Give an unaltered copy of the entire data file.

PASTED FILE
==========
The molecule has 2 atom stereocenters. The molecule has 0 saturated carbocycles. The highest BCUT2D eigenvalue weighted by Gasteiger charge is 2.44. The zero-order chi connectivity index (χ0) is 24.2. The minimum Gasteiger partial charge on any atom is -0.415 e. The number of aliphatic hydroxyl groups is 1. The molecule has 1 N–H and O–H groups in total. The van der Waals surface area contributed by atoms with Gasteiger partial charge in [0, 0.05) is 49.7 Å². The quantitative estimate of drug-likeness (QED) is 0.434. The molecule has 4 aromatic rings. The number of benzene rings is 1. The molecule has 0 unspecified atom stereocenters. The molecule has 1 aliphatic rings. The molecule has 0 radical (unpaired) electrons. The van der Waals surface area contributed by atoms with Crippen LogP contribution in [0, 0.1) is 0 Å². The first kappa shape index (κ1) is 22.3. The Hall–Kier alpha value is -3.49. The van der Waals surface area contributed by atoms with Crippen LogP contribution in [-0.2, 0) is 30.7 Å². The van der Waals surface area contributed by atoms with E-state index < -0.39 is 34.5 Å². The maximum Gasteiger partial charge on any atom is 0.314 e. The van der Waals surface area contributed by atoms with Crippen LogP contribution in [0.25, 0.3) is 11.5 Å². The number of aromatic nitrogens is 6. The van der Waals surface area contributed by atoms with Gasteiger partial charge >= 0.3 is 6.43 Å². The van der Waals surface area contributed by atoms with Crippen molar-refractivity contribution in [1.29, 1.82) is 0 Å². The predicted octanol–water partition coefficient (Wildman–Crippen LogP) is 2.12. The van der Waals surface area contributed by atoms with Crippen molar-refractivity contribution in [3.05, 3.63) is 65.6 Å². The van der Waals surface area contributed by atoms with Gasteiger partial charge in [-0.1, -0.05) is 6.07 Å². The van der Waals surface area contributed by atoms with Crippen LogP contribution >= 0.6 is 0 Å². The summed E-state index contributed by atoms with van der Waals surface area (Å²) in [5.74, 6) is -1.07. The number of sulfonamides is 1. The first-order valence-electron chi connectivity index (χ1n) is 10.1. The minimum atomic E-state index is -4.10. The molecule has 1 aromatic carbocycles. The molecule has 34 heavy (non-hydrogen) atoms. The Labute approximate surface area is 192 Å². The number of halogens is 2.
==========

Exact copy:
The molecule has 2 atom stereocenters. The molecule has 0 saturated carbocycles. The highest BCUT2D eigenvalue weighted by Gasteiger charge is 2.44. The zero-order chi connectivity index (χ0) is 24.2. The minimum Gasteiger partial charge on any atom is -0.415 e. The number of aliphatic hydroxyl groups is 1. The molecule has 1 N–H and O–H groups in total. The van der Waals surface area contributed by atoms with Gasteiger partial charge in [0, 0.05) is 49.7 Å². The quantitative estimate of drug-likeness (QED) is 0.434. The molecule has 4 aromatic rings. The number of benzene rings is 1. The molecule has 0 unspecified atom stereocenters. The molecule has 1 aliphatic rings. The molecule has 0 radical (unpaired) electrons. The van der Waals surface area contributed by atoms with Crippen LogP contribution in [0, 0.1) is 0 Å². The first kappa shape index (κ1) is 22.3. The Hall–Kier alpha value is -3.49. The van der Waals surface area contributed by atoms with Crippen LogP contribution in [-0.2, 0) is 30.7 Å². The van der Waals surface area contributed by atoms with E-state index < -0.39 is 34.5 Å². The maximum Gasteiger partial charge on any atom is 0.314 e. The van der Waals surface area contributed by atoms with Crippen LogP contribution in [0.25, 0.3) is 11.5 Å². The number of aromatic nitrogens is 6. The van der Waals surface area contributed by atoms with Gasteiger partial charge >= 0.3 is 6.43 Å². The van der Waals surface area contributed by atoms with Crippen molar-refractivity contribution in [1.29, 1.82) is 0 Å². The predicted octanol–water partition coefficient (Wildman–Crippen LogP) is 2.12. The van der Waals surface area contributed by atoms with Crippen molar-refractivity contribution in [3.05, 3.63) is 65.6 Å². The van der Waals surface area contributed by atoms with Gasteiger partial charge in [-0.1, -0.05) is 6.07 Å². The van der Waals surface area contributed by atoms with Crippen LogP contribution >= 0.6 is 0 Å². The summed E-state index contributed by atoms with van der Waals surface area (Å²) in [5.74, 6) is -1.07. The number of sulfonamides is 1. The first-order valence-electron chi connectivity index (χ1n) is 10.1. The minimum atomic E-state index is -4.10. The molecule has 1 aromatic carbocycles. The molecule has 34 heavy (non-hydrogen) atoms. The Labute approximate surface area is 192 Å². The number of halogens is 2.